Nonetheless, whatever is cited as a motivating factor, the acts are solely the responsibility of the perpetrators of the acts.
People who claim to be Christians have launched crusades, set up Inquisitions to fight heresy, wrote Papal Bulls to allow dispossessing non-Christian Indigenous peoples of their territory, and started world wars, among other grave crimes. People professing to be Christians continue, to the present day, to wreak genocidal wars throughout the world.
I have no intention to indict any religion because the main issue is those who use religions as alibis for their actions and policy.
Judaism, Christianity, and Islam are beliefs. People choose to adhere to whichever one of these monotheisms (or other theisms) based on faith — or are more likely believe they were divinely led to the true belief. All three of these monotheistic religions contain “teachings” of violence and peace. Thus, to ascribe terrorism solely to the “teachings” of one religion is biased and wrong; and it leads to questions as to what is the interior motive driving such summary judgement without addressing the basic issues that generate terrorism.
To iterate, it is plain wrongheaded to criticize Islam – and Islam exclusively among religions – for spurring terrorism. To gain understanding, it is crucial to put terrorism and violence in proper context since terrorism against the West did not arise out of a vacuum. Neither does the Qur’an instruct Muslims to attack friendly nations. So-called jihadist terrorism is in response to the far greater preceding terrorism and unremitting oppression from the Christian West and the Jewish Israel. By way of simple analogy, if someone punches you in the face without reason, and you punch that person back, yes, you used violence, but who deserves greater condemnation: the initiator of violence or you who responded to the violence with violence? Or should you and the initiator of violence be equally condemned? And if you had turned the other cheek to the person who first punched you, what lesson would that impart? Would the perpetrator be deterred from punching you again?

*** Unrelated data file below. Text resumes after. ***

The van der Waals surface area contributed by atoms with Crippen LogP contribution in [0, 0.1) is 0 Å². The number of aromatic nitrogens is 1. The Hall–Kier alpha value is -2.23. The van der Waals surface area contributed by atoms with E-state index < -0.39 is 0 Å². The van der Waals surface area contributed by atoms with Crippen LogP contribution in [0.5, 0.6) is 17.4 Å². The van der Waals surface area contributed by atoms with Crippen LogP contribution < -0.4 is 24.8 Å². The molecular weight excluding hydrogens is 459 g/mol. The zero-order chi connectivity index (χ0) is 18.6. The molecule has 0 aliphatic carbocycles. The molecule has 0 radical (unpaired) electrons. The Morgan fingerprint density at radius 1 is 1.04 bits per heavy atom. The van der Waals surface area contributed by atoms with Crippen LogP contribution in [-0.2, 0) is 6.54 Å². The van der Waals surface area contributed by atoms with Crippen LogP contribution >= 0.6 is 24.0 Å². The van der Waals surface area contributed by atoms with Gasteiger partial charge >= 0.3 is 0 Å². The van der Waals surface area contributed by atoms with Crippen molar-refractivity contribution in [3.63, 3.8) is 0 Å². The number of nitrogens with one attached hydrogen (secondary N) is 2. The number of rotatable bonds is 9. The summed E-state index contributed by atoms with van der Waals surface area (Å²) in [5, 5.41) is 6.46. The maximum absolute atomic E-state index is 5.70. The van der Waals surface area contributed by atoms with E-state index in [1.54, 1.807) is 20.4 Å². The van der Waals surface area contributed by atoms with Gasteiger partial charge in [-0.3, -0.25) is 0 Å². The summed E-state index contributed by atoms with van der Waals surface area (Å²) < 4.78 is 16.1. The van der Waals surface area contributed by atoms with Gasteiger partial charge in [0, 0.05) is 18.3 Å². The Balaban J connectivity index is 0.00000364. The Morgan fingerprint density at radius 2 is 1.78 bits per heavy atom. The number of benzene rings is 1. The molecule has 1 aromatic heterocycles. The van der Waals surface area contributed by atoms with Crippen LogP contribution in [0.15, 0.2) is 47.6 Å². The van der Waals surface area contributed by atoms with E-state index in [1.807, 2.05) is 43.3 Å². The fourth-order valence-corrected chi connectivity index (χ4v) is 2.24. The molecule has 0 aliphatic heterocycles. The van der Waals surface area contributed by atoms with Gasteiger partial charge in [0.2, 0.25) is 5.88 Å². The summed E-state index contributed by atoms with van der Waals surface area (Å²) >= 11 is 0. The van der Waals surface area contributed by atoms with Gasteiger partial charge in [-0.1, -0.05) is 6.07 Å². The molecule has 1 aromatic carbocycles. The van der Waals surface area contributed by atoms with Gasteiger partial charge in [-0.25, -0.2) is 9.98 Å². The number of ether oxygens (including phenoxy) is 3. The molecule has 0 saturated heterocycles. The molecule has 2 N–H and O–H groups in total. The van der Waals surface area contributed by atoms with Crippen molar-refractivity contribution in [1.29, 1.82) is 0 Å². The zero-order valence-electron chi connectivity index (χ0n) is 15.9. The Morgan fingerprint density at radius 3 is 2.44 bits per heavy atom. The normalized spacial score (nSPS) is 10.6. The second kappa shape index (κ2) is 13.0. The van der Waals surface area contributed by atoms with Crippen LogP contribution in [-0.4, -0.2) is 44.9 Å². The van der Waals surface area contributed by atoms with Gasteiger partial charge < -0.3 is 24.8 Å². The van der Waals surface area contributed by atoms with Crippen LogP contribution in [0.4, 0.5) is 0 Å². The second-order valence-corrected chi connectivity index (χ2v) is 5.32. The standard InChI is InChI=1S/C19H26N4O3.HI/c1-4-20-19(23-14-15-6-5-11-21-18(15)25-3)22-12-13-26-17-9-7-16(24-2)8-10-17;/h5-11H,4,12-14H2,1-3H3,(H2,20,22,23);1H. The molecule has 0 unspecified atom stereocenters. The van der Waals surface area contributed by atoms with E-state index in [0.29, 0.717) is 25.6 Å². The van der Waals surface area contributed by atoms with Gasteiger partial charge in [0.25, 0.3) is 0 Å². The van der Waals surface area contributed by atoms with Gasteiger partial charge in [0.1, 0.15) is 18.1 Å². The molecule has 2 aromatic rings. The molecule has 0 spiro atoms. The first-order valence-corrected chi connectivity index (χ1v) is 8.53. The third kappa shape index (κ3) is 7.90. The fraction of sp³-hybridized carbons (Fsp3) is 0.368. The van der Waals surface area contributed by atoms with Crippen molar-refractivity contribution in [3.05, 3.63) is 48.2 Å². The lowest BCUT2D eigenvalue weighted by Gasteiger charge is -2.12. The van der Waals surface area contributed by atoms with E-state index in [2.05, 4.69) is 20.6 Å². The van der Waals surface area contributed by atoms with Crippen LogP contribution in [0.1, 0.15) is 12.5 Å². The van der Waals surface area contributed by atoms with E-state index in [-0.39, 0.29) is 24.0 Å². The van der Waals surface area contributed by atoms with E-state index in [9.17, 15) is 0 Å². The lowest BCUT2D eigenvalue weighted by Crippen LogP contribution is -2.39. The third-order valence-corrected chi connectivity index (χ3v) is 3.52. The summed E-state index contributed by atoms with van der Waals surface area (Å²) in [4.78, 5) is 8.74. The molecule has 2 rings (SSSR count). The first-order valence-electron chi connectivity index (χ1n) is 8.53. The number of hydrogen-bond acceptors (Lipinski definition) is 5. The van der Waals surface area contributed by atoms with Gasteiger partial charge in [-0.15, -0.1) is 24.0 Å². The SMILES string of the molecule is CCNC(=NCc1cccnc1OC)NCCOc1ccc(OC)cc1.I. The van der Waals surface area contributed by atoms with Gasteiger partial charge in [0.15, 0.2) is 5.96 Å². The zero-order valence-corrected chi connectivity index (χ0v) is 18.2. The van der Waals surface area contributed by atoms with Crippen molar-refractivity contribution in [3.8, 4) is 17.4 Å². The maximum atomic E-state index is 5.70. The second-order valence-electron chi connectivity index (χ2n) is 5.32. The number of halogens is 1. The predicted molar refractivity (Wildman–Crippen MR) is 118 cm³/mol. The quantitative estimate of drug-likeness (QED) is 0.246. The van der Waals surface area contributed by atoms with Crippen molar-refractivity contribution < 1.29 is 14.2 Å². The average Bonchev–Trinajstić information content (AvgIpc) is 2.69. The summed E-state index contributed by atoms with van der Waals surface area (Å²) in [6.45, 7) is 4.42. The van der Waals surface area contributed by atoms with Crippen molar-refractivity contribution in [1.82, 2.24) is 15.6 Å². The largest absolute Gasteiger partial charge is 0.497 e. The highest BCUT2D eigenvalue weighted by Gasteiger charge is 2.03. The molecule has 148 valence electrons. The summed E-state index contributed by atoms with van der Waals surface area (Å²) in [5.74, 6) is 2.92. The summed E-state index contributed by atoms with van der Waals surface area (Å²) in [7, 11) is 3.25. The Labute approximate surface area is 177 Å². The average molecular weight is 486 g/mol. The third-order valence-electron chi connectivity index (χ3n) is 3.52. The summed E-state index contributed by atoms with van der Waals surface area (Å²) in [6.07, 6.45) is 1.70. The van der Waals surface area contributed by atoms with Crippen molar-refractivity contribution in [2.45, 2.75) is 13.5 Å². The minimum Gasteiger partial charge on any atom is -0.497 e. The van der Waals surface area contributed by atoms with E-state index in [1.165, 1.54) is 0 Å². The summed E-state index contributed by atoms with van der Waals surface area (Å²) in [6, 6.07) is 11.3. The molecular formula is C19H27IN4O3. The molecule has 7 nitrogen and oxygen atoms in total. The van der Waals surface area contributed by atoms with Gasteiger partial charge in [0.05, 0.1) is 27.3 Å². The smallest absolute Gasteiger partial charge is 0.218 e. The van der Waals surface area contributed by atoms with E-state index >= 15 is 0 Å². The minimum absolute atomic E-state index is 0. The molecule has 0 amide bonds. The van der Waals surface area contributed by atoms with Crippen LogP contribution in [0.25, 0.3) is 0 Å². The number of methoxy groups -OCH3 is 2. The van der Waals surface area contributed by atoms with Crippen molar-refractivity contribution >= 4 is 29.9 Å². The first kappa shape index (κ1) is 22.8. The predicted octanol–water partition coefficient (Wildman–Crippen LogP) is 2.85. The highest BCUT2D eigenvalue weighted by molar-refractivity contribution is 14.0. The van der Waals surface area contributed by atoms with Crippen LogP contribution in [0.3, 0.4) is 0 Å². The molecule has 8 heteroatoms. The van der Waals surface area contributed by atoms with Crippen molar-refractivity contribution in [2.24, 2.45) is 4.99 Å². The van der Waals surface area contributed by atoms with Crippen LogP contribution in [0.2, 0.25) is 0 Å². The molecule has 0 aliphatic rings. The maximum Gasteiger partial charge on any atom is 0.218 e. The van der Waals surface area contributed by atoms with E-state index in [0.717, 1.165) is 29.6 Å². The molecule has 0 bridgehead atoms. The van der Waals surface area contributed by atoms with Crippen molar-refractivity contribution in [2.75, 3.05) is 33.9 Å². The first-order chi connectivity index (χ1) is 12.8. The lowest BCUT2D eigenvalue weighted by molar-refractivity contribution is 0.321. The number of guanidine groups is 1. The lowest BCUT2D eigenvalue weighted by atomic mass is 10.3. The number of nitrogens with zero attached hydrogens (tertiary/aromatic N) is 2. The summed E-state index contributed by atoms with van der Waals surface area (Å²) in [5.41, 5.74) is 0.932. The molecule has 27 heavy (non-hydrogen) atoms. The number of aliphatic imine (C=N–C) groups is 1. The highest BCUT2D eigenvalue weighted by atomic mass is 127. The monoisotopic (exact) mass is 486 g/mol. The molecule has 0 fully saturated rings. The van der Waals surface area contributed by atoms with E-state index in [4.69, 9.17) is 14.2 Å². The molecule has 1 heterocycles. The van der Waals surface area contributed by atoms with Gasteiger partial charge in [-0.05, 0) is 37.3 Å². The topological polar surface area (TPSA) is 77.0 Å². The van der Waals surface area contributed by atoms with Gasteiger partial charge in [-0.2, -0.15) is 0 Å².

Finally, among religions, it is predominantly — and unquestionably — the nations and people that profess Christian beliefs that have wreaked and spawned the most horrific terrorism throughout history, including today. Nonetheless, I do not believe Christian “teachings” have much to do with US genocide against Arabs. US elitists are spurred by greed for control of resources, territory, information, and power. When elitists use religion, nationalism, and terrorism against other peoples to kill, rob, occupy, humiliate, and oppress them, why place the culpatory focus on the violence in resistance to the initial violence of forces manipulated by western elitists? The victims of violence, of course, must be accorded the right to resist violence.5
- See Peter Standring, “Koran a Book of Peace, Not War, Scholars Say,” National Geographic Today 25 September 2001. Karen Armstrong, “The True, Peaceful Face Of Islam,” Time, 23 September 2001. 
- To be clear, Blum does not mislabel western interventionism. 
- In Blum’s recent article, he writes “… in the immortal words of my people — a schmuck!” Emphasis added. 
- William Blum, “Why Terrorists Hate America,” Third World Traveler. Daesh are terrorists, yes? 
- I explain here: “Progressivist Principles and Resistance,” Dissident Voice, 27 September 2010.